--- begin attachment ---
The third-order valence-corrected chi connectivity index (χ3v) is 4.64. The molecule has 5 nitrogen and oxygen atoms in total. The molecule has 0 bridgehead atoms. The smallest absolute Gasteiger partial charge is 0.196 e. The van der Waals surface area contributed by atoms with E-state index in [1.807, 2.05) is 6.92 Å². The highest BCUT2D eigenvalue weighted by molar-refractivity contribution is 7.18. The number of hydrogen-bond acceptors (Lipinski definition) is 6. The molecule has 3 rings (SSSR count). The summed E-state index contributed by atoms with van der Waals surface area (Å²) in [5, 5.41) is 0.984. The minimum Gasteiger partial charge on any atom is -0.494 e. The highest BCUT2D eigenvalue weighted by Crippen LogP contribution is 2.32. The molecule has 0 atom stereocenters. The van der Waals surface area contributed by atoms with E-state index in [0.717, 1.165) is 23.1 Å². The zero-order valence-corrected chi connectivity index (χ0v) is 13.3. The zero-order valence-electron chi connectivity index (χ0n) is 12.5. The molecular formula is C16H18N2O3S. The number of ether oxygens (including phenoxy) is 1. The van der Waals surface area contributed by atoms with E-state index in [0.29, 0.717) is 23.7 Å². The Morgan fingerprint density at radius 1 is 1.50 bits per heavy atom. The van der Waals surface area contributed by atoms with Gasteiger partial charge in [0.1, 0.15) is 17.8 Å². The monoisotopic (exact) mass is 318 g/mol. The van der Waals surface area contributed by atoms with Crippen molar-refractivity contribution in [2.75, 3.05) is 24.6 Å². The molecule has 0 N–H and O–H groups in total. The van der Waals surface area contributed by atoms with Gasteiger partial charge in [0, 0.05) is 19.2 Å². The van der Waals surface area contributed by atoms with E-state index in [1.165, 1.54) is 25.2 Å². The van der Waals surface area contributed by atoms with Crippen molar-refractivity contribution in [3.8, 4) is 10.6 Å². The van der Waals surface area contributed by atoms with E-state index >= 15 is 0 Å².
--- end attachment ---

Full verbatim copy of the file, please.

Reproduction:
The third-order valence-corrected chi connectivity index (χ3v) is 4.64. The molecule has 5 nitrogen and oxygen atoms in total. The molecule has 0 bridgehead atoms. The smallest absolute Gasteiger partial charge is 0.196 e. The van der Waals surface area contributed by atoms with E-state index in [1.807, 2.05) is 6.92 Å². The highest BCUT2D eigenvalue weighted by molar-refractivity contribution is 7.18. The number of hydrogen-bond acceptors (Lipinski definition) is 6. The molecule has 3 rings (SSSR count). The summed E-state index contributed by atoms with van der Waals surface area (Å²) in [5, 5.41) is 0.984. The minimum Gasteiger partial charge on any atom is -0.494 e. The highest BCUT2D eigenvalue weighted by Crippen LogP contribution is 2.32. The molecule has 0 atom stereocenters. The van der Waals surface area contributed by atoms with E-state index in [0.717, 1.165) is 23.1 Å². The zero-order valence-corrected chi connectivity index (χ0v) is 13.3. The zero-order valence-electron chi connectivity index (χ0n) is 12.5. The molecular formula is C16H18N2O3S. The number of ether oxygens (including phenoxy) is 1. The van der Waals surface area contributed by atoms with E-state index in [0.29, 0.717) is 23.7 Å². The Morgan fingerprint density at radius 1 is 1.50 bits per heavy atom. The van der Waals surface area contributed by atoms with Gasteiger partial charge in [0.1, 0.15) is 17.8 Å². The monoisotopic (exact) mass is 318 g/mol. The van der Waals surface area contributed by atoms with Crippen molar-refractivity contribution in [2.75, 3.05) is 24.6 Å². The molecule has 0 N–H and O–H groups in total. The van der Waals surface area contributed by atoms with Gasteiger partial charge in [0, 0.05) is 19.2 Å². The van der Waals surface area contributed by atoms with E-state index in [1.165, 1.54) is 25.2 Å². The van der Waals surface area contributed by atoms with Crippen molar-refractivity contribution in [3.8, 4) is 10.6 Å². The van der Waals surface area contributed by atoms with E-state index >= 15 is 0 Å².